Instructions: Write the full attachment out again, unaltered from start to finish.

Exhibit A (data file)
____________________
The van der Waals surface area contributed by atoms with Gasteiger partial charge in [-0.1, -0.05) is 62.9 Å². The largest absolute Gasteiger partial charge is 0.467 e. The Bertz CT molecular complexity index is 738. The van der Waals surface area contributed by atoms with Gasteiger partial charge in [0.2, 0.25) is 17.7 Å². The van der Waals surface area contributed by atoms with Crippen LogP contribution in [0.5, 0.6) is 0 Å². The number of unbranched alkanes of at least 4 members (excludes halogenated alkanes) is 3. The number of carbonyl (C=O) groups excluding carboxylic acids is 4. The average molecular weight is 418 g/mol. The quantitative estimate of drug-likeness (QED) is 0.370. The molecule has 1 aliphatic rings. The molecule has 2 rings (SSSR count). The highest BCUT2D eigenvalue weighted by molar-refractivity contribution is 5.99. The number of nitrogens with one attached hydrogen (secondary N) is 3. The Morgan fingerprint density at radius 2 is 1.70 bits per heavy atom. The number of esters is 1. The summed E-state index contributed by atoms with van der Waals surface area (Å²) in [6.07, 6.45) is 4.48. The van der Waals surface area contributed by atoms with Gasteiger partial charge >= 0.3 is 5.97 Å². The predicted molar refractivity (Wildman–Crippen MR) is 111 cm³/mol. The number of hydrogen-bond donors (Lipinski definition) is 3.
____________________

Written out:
The van der Waals surface area contributed by atoms with Gasteiger partial charge in [-0.1, -0.05) is 62.9 Å². The largest absolute Gasteiger partial charge is 0.467 e. The Bertz CT molecular complexity index is 738. The van der Waals surface area contributed by atoms with Gasteiger partial charge in [0.2, 0.25) is 17.7 Å². The van der Waals surface area contributed by atoms with Crippen LogP contribution in [0.5, 0.6) is 0 Å². The number of unbranched alkanes of at least 4 members (excludes halogenated alkanes) is 3. The number of carbonyl (C=O) groups excluding carboxylic acids is 4. The average molecular weight is 418 g/mol. The quantitative estimate of drug-likeness (QED) is 0.370. The molecule has 1 aliphatic rings. The molecule has 2 rings (SSSR count). The highest BCUT2D eigenvalue weighted by molar-refractivity contribution is 5.99. The number of nitrogens with one attached hydrogen (secondary N) is 3. The Morgan fingerprint density at radius 2 is 1.70 bits per heavy atom. The number of esters is 1. The summed E-state index contributed by atoms with van der Waals surface area (Å²) in [6.07, 6.45) is 4.48. The van der Waals surface area contributed by atoms with Gasteiger partial charge >= 0.3 is 5.97 Å². The predicted molar refractivity (Wildman–Crippen MR) is 111 cm³/mol. The number of hydrogen-bond donors (Lipinski definition) is 3.